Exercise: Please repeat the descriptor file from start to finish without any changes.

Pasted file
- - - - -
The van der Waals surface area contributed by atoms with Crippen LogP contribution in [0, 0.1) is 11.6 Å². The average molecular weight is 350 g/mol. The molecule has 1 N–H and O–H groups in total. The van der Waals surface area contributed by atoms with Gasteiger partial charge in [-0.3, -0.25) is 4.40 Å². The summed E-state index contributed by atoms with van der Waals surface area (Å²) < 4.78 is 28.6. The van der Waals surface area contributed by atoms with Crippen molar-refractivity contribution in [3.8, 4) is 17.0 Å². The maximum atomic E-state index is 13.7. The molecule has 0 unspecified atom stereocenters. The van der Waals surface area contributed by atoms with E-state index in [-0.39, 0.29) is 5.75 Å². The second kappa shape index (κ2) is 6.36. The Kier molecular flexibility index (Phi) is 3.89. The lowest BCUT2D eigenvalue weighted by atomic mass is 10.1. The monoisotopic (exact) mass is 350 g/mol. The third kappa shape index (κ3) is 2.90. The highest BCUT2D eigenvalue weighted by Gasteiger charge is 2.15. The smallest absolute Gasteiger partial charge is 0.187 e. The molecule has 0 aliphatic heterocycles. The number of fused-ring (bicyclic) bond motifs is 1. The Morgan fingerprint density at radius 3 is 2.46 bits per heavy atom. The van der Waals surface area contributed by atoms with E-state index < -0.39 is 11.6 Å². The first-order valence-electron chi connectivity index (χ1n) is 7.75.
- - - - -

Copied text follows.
The van der Waals surface area contributed by atoms with Crippen LogP contribution in [0, 0.1) is 11.6 Å². The average molecular weight is 350 g/mol. The molecule has 1 N–H and O–H groups in total. The van der Waals surface area contributed by atoms with Gasteiger partial charge in [-0.3, -0.25) is 4.40 Å². The summed E-state index contributed by atoms with van der Waals surface area (Å²) < 4.78 is 28.6. The van der Waals surface area contributed by atoms with Crippen molar-refractivity contribution in [3.8, 4) is 17.0 Å². The maximum atomic E-state index is 13.7. The molecule has 0 unspecified atom stereocenters. The van der Waals surface area contributed by atoms with E-state index in [-0.39, 0.29) is 5.75 Å². The second kappa shape index (κ2) is 6.36. The Kier molecular flexibility index (Phi) is 3.89. The lowest BCUT2D eigenvalue weighted by atomic mass is 10.1. The monoisotopic (exact) mass is 350 g/mol. The third kappa shape index (κ3) is 2.90. The highest BCUT2D eigenvalue weighted by Gasteiger charge is 2.15. The smallest absolute Gasteiger partial charge is 0.187 e. The molecule has 0 aliphatic heterocycles. The number of fused-ring (bicyclic) bond motifs is 1. The Morgan fingerprint density at radius 3 is 2.46 bits per heavy atom. The van der Waals surface area contributed by atoms with E-state index < -0.39 is 11.6 Å². The first-order valence-electron chi connectivity index (χ1n) is 7.75.